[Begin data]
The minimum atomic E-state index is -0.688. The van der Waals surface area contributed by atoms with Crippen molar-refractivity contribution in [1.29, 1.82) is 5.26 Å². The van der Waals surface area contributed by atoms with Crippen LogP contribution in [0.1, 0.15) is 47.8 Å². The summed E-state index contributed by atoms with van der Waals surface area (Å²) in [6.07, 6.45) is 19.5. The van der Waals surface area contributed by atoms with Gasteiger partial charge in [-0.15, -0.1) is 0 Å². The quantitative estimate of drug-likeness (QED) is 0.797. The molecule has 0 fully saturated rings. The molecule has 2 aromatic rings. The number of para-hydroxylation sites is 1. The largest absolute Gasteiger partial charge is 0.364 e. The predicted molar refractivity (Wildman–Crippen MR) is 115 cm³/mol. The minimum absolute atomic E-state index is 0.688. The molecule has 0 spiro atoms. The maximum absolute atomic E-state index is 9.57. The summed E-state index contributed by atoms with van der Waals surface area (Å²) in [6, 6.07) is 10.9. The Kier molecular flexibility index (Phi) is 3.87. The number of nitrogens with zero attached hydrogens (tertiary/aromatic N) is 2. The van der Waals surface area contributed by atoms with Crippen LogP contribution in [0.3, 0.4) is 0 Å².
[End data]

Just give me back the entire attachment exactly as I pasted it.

The minimum atomic E-state index is -0.688. The van der Waals surface area contributed by atoms with Crippen molar-refractivity contribution in [1.29, 1.82) is 5.26 Å². The van der Waals surface area contributed by atoms with Crippen LogP contribution in [0.1, 0.15) is 47.8 Å². The summed E-state index contributed by atoms with van der Waals surface area (Å²) in [6.07, 6.45) is 19.5. The van der Waals surface area contributed by atoms with Gasteiger partial charge in [-0.15, -0.1) is 0 Å². The quantitative estimate of drug-likeness (QED) is 0.797. The molecule has 0 fully saturated rings. The molecule has 2 aromatic rings. The number of para-hydroxylation sites is 1. The largest absolute Gasteiger partial charge is 0.364 e. The predicted molar refractivity (Wildman–Crippen MR) is 115 cm³/mol. The minimum absolute atomic E-state index is 0.688. The molecule has 0 spiro atoms. The maximum absolute atomic E-state index is 9.57. The summed E-state index contributed by atoms with van der Waals surface area (Å²) in [6, 6.07) is 10.9. The Kier molecular flexibility index (Phi) is 3.87. The number of nitrogens with zero attached hydrogens (tertiary/aromatic N) is 2. The van der Waals surface area contributed by atoms with Crippen LogP contribution in [0.3, 0.4) is 0 Å².